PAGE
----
Blood donor positive for West Nile in Oakland County
A blood donor tested positive for the West Nile Virus in Oakland County, according to health officials.
The Michigan Department of Health and Human Services notified the Oakland County Health Division of the infection after it was discovered during routine testing by the American Red Cross, officials said in a Oakland County Health Division statement.
“We know that West Nile Virus is in our community, so it is important that everyone protect themselves from mosquito bites — especially those 50 and older who are more susceptible to severe WNV disease symptoms,” said Kathy Forzley, health division health officer.
This is the first Michigan blood donation in 2016 that has tested positive for the virus, officials said. Previously, the first human case of the infection was reported in Livingston County while mosquito pools have consistently tested positive for the virus in Oakland County and other locations throughout the state.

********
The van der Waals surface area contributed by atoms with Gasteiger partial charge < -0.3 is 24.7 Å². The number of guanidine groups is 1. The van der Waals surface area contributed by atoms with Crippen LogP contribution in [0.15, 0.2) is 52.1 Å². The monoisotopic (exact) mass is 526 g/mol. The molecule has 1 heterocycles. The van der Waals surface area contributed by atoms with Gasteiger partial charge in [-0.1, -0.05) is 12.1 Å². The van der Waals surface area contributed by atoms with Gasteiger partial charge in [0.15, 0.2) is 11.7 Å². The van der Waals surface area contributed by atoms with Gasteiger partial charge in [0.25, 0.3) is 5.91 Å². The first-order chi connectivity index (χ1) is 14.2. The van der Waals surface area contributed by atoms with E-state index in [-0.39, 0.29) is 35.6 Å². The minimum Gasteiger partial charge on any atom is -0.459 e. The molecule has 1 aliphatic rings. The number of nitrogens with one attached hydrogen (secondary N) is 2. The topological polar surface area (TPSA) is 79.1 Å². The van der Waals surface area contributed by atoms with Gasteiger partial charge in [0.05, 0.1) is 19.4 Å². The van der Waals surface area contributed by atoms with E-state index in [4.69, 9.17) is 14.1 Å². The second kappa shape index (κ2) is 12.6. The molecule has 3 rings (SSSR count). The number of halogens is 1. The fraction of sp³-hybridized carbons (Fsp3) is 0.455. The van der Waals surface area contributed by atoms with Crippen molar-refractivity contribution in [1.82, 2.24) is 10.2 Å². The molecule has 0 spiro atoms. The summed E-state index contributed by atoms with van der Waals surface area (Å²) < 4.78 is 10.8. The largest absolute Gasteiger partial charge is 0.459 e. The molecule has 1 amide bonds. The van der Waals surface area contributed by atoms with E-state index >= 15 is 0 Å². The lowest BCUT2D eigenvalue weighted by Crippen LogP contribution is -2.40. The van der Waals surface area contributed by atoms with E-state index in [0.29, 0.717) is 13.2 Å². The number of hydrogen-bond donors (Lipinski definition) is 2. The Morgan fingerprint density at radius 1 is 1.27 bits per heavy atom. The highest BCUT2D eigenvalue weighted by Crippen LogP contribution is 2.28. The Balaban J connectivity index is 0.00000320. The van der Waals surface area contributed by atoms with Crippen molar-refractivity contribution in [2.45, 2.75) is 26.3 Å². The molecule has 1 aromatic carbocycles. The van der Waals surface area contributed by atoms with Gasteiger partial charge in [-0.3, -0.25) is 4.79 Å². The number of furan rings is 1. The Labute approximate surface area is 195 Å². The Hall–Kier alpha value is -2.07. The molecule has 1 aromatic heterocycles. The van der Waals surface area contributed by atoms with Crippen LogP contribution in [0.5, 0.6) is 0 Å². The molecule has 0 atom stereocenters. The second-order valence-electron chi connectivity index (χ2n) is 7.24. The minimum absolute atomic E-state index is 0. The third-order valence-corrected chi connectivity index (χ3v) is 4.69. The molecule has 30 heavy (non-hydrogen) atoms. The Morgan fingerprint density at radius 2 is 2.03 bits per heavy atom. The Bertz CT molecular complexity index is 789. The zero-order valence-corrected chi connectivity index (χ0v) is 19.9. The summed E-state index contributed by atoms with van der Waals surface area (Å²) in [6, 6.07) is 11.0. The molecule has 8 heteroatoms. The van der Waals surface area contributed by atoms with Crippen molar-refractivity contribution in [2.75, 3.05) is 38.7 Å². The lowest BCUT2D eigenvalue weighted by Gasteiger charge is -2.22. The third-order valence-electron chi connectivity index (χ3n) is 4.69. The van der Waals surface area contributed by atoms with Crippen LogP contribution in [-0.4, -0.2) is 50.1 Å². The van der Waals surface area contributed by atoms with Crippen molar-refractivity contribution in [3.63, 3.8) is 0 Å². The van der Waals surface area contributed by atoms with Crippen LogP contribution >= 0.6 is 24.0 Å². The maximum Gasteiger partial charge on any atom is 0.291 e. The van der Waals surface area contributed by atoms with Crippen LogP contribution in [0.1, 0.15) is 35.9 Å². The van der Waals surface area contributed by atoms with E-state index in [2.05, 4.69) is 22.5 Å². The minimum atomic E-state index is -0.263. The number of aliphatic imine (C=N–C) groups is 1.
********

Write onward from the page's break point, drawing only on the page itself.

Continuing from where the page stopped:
The virus is transmitted to humans and animals by the bite of an infected mosquito, officials said. Most people will not experience serious illness; however individuals 50 years or older may be susceptible to complications including encephalitis and meningitis.
Updated public health information is available at the Oakland County health division’s website.
Tips for avoiding West Nile
■ Spray clothing and exposed skin with insect repellent. The Centers for Disease Control and Prevention recommends use of insect repellents containing DEET and Picaridin. Always follow manufacturer’s directions carefully, especially when using on children.
■ Minimize activities where mosquitoes are present, such as shaded and wooded areas.
■ Wear protective clothing, such as long-sleeved shirts and pants.
■ Limit outdoor activity from dusk to dawn, when mosquitoes are most active.
■ Maintain window and door screening to keep mosquitoes out of buildings.
■ Eliminate standing water in your yard. Empty water from mosquito breeding sites such as flower pots, pet bowls, clogged rain gutters, swimming pool covers, discarded tires, buckets, barrels, cans, and similar items in which mosquitoes can lay eggs.
Source: Oakland County Health Division